During our stay in the island of Eue’iki, we not only enjoyed its paradisaical isolation, we also got a taste of Tongan tradition. Sunday is a very important day for Tongans, who are devoted Christians; they abstain from working (for real, they don’t even have flights), and families get together and attend church. Our host Veronica organizes a “Culture Day”, where guests visit the neighboring island of Taunga for several activities… and there we went.
At 10 am, Elena, me and the Australian family that was sharing the island with us met at the pier. We got on Mark’s cool boat, shaped like the traditional Tongan kalia, and sped across the lagoon. The skies were mostly clear, and the color of the water was out of this world. We anchored in a small pier in front of the main village, and headed to the church. Unfortunately, the minister happened to be in some conference and the service had been cancelled. It as a shame, but at least we had already experienced the power of Tongan hymns in Tongatapu a few days earlier.
To make time until lunch, we started walking eastward on the beach. The landscape was unlike anything I’ve seen, and I’ve been to gorgeous beaches, like Bora Bora or Zanzibar. The sand was white and thin, the ocean azure, and the area looked completely deserted. The water by the shore was so crystalline, that we could clearly see schools of fish moving around. The best part came when we reached the edge. The low tide had exposed a sand bar connecting the main island to a little islet, covered with palm trees and perfectly round shaped. It was so scenic, that we probably took over a hundred pictures.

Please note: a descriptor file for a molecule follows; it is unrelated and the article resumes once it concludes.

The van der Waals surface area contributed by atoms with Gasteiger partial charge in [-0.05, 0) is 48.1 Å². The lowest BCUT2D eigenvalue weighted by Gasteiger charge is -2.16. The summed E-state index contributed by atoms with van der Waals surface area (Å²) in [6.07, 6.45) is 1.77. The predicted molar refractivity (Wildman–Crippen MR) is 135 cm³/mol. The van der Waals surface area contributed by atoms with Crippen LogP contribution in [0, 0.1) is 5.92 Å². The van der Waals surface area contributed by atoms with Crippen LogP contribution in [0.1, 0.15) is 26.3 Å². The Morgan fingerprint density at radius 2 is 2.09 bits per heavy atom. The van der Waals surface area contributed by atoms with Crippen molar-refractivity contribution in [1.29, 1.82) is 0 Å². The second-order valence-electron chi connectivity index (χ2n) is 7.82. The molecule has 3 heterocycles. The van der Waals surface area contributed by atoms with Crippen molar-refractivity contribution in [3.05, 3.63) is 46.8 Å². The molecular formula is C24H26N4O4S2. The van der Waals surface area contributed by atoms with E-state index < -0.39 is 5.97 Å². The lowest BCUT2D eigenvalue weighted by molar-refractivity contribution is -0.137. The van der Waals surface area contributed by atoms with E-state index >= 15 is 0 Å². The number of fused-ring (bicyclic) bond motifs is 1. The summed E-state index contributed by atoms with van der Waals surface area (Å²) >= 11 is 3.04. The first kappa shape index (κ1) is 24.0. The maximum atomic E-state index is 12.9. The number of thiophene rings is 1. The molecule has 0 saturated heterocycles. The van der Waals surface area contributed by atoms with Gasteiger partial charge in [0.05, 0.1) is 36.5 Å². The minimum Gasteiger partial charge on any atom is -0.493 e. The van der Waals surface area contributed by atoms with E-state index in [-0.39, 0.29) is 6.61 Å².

We eventually walked back to the village and were received by Nunia, a local woman we had met the day before, when she was spearing octopuses on Eue’iki’s reef. It was feast time, so she walked us to her home. The food, which for the most part had been cooked in an umu (underground oven) and was wrapped in leafs, was beautifully arranged on the floor. We each got a rustic spoon, made of coconut shell, and jumped on the exotic dishes: raw tuna, tapioca, coconut octopus, fish, minced meat, sea cucumber (the only one I didn’t like), fruit salad, custard… It was a super interesting and satisfying culinary experience.
But the “Culture Day” was not yet over. In the evening, back at Eue’iki, Mark gave a presentation on Tongan maritime history. It was fascinating to learn about how Tongans built the best vessels, the asymmetric double-hull kalias, and ruled the South Pacific. Mark himself is a captivating character, a well of knowledge with notorious windsurfing patents and speed sailing records. And his passion for these topics, which brought him to Tonga, is contagious. At the end, Veronica played a documentary on Tongan history, and a song the two of them were producing with local star Angela Afeaki. That day we went to bed enamored of Tonga.